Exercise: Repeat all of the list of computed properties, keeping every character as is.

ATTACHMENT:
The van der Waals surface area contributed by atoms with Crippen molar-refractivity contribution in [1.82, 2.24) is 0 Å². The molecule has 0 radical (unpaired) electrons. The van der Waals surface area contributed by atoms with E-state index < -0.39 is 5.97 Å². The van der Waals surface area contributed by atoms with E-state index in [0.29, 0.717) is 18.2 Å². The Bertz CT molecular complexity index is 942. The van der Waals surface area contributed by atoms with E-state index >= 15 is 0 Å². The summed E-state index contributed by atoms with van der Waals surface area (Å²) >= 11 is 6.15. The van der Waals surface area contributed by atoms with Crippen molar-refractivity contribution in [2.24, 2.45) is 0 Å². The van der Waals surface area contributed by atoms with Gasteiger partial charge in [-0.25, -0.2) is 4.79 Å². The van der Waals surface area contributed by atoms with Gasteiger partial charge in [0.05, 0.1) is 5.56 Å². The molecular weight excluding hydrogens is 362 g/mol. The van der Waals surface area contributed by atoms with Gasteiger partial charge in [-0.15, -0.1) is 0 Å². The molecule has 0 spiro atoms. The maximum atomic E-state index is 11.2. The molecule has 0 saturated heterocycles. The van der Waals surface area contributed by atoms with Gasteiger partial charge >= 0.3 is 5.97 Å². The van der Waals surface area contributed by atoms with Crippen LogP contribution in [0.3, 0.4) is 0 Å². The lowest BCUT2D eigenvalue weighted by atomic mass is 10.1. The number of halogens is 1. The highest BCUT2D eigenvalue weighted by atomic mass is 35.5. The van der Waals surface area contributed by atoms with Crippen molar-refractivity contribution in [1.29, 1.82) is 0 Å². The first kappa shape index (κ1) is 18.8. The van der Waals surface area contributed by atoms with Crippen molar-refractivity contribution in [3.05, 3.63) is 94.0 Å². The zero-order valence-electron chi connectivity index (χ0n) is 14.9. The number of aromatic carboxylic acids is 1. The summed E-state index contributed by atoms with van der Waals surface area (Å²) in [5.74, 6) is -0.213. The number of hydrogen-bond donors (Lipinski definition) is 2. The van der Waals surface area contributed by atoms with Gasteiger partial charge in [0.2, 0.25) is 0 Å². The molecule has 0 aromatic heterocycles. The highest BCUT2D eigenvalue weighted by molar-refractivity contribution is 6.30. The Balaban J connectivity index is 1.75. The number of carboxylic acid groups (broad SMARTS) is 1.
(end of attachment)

The van der Waals surface area contributed by atoms with Crippen molar-refractivity contribution in [1.82, 2.24) is 0 Å². The molecule has 0 radical (unpaired) electrons. The van der Waals surface area contributed by atoms with E-state index < -0.39 is 5.97 Å². The van der Waals surface area contributed by atoms with E-state index in [0.29, 0.717) is 18.2 Å². The Bertz CT molecular complexity index is 942. The van der Waals surface area contributed by atoms with E-state index >= 15 is 0 Å². The summed E-state index contributed by atoms with van der Waals surface area (Å²) >= 11 is 6.15. The van der Waals surface area contributed by atoms with Crippen molar-refractivity contribution in [2.24, 2.45) is 0 Å². The van der Waals surface area contributed by atoms with Gasteiger partial charge in [-0.25, -0.2) is 4.79 Å². The van der Waals surface area contributed by atoms with Gasteiger partial charge in [0.05, 0.1) is 5.56 Å². The molecular weight excluding hydrogens is 362 g/mol. The van der Waals surface area contributed by atoms with Gasteiger partial charge in [-0.15, -0.1) is 0 Å². The molecule has 0 spiro atoms. The maximum atomic E-state index is 11.2. The molecule has 0 saturated heterocycles. The van der Waals surface area contributed by atoms with Gasteiger partial charge >= 0.3 is 5.97 Å². The van der Waals surface area contributed by atoms with Crippen LogP contribution in [0.3, 0.4) is 0 Å². The lowest BCUT2D eigenvalue weighted by atomic mass is 10.1. The number of halogens is 1. The highest BCUT2D eigenvalue weighted by atomic mass is 35.5. The van der Waals surface area contributed by atoms with Crippen molar-refractivity contribution in [1.29, 1.82) is 0 Å². The first kappa shape index (κ1) is 18.8. The van der Waals surface area contributed by atoms with Crippen molar-refractivity contribution in [3.05, 3.63) is 94.0 Å². The zero-order valence-electron chi connectivity index (χ0n) is 14.9. The number of aromatic carboxylic acids is 1. The summed E-state index contributed by atoms with van der Waals surface area (Å²) in [5.74, 6) is -0.213. The number of hydrogen-bond donors (Lipinski definition) is 2. The van der Waals surface area contributed by atoms with Gasteiger partial charge in [0.2, 0.25) is 0 Å². The molecule has 0 aromatic heterocycles. The highest BCUT2D eigenvalue weighted by molar-refractivity contribution is 6.30. The Balaban J connectivity index is 1.75. The number of carboxylic acid groups (broad SMARTS) is 1.